Publisher: Titus (2000)
Rating: Teen (violence, comic mischief, suggestive themes)
I almost had an incredible crisis when I realized I had spent my hard-earned cash on this train-wreck-of-a-game. Incredible Crisis is actually a set of 24 mini-games, mostly involving button tapping or timing meters. One video game magazine referred to this as "old-school", which is an affront to all classic gamers. Old-school is characterized by simple graphics but fun gameplay. There's nothing "fun" about these games.
All variations feature simple 3D graphics with varying camera angles, poor control, and confusing instructions. You'll need to play the games in order, although once you complete a game it becomes available from a mini-game menu. Sadly, these are not the kind of games you'll want to play twice (or even once, for that matter). Adding insult to injury, you can only save after every four games, and it's quite likely you'll get stuck on one of them. Incredible Crisis is an incredible piece of garbage. © Copyright 2001 The Video Game Critic.
International Track and Field
Publisher: Konami (1996)
Rating: Kids to Adults
This addictive Olympic-style game has clocked a lot
of hours on my Playstation. Featuring eleven track and field events, one to four players compete in the pole-vault, long jump, shot put, javelin, discus, hurdles, sprint, triple jump, high jump, and swimming. Like any good video game, the button-mashing controls are easy to learn but tough to master, and the 3D visuals are smooth and lifelike. Record-setting performances can be saved to memory cards and replayed. International Track and Field is challenging when played solo, but it's an absolute riot with a few friends. © Copyright 1999 The Video Game Critic.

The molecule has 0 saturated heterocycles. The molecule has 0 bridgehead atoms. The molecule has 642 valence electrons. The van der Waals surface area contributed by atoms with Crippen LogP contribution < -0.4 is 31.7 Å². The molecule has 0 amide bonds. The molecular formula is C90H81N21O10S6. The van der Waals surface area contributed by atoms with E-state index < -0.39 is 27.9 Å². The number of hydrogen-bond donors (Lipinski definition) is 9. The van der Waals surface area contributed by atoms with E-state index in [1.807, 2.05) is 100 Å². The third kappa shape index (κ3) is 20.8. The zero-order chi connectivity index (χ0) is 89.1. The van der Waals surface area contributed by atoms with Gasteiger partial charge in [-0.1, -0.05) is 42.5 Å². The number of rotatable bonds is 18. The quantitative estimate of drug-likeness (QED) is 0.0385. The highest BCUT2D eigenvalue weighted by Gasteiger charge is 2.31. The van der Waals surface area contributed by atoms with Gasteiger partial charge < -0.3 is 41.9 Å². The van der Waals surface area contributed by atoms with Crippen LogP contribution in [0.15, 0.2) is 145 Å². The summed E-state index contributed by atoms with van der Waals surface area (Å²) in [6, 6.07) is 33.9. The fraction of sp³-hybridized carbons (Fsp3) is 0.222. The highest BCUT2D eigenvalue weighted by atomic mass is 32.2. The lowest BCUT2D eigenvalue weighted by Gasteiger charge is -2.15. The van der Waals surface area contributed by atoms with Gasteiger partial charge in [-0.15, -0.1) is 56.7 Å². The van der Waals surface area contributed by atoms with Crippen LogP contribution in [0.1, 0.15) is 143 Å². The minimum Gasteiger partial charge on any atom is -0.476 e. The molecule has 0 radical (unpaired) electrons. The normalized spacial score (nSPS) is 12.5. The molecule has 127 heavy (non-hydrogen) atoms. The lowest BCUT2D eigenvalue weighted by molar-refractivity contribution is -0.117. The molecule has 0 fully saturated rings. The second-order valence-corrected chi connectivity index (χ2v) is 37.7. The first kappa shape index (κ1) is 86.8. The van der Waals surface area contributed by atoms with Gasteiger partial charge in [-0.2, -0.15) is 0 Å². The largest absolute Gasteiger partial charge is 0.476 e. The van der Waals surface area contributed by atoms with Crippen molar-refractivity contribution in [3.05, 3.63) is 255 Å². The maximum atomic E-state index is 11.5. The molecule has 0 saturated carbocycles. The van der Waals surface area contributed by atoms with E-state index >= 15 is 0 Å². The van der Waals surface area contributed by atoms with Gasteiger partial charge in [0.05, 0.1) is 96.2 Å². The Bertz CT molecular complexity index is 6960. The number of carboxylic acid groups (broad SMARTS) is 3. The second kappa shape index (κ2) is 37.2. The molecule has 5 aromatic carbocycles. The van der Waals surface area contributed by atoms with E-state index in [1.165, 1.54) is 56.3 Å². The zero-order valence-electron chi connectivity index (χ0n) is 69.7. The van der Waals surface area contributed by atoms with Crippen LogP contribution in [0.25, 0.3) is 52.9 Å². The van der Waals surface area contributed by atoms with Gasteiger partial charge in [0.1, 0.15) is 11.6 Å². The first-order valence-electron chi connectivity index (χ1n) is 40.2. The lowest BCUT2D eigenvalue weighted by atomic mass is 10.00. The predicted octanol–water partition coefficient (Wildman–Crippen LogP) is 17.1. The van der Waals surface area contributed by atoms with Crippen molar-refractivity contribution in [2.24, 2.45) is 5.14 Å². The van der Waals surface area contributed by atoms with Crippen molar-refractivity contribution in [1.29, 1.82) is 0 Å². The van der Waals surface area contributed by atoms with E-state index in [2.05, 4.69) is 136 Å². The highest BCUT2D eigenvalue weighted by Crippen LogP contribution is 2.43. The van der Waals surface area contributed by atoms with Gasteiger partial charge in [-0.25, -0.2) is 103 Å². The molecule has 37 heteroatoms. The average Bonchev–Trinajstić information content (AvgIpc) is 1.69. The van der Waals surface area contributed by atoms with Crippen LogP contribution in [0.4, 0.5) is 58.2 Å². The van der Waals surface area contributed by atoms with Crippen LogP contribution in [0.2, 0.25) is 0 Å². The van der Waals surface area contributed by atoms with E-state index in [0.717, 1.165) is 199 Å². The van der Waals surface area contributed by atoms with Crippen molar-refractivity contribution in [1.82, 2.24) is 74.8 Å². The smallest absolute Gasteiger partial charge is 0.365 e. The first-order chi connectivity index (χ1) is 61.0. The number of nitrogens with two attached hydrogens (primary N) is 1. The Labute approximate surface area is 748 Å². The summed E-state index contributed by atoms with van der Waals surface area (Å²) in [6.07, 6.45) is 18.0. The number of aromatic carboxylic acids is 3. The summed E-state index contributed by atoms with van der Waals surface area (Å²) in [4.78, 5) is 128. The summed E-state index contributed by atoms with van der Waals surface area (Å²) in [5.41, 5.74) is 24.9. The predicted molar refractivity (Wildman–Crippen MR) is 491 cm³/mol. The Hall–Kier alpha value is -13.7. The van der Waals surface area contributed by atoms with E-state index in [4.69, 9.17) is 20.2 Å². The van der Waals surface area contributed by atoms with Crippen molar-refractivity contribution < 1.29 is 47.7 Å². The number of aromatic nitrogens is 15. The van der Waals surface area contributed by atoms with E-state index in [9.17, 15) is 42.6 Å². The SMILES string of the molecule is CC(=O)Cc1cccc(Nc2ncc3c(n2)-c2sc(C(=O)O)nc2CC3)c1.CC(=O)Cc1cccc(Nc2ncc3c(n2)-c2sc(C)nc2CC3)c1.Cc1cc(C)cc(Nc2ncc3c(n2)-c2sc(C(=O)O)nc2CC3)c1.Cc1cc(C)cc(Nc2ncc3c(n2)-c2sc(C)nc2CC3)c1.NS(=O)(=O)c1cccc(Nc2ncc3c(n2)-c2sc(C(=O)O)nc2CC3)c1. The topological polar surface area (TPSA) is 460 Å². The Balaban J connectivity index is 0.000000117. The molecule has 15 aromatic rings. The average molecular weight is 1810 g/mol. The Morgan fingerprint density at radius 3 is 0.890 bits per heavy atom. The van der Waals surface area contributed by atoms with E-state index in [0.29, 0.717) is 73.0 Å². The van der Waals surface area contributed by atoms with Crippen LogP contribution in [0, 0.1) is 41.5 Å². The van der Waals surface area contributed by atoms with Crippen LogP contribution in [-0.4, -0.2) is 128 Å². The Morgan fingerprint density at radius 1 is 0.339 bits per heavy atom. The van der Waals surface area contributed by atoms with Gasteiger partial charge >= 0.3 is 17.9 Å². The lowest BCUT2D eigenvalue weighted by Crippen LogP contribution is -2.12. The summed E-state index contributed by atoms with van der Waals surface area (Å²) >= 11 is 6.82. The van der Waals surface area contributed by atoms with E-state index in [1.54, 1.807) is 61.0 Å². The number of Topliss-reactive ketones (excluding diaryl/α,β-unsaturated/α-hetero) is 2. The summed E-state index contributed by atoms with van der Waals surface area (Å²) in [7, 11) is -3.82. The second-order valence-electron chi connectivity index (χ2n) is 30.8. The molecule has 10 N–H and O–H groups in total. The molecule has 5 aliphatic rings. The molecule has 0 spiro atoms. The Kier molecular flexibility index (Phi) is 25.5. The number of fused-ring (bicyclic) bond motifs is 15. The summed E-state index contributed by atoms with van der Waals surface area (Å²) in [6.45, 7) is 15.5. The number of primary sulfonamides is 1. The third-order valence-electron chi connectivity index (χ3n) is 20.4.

Invasion From Beyond
Publisher: GT Interactive (1998)
I really hated the movie "Mars Attacks!" and this video game induced flashbacks of that awful movie. The whole time I was playing this game I was thinking, "What the hell
is going on?!?". Invasion From Beyond's controls are atrocious, and its graphics are terribly confusing. There are a series of missions that require you to hover your spacecraft over a small town while blasting flying saucers and relocating objects on the ground.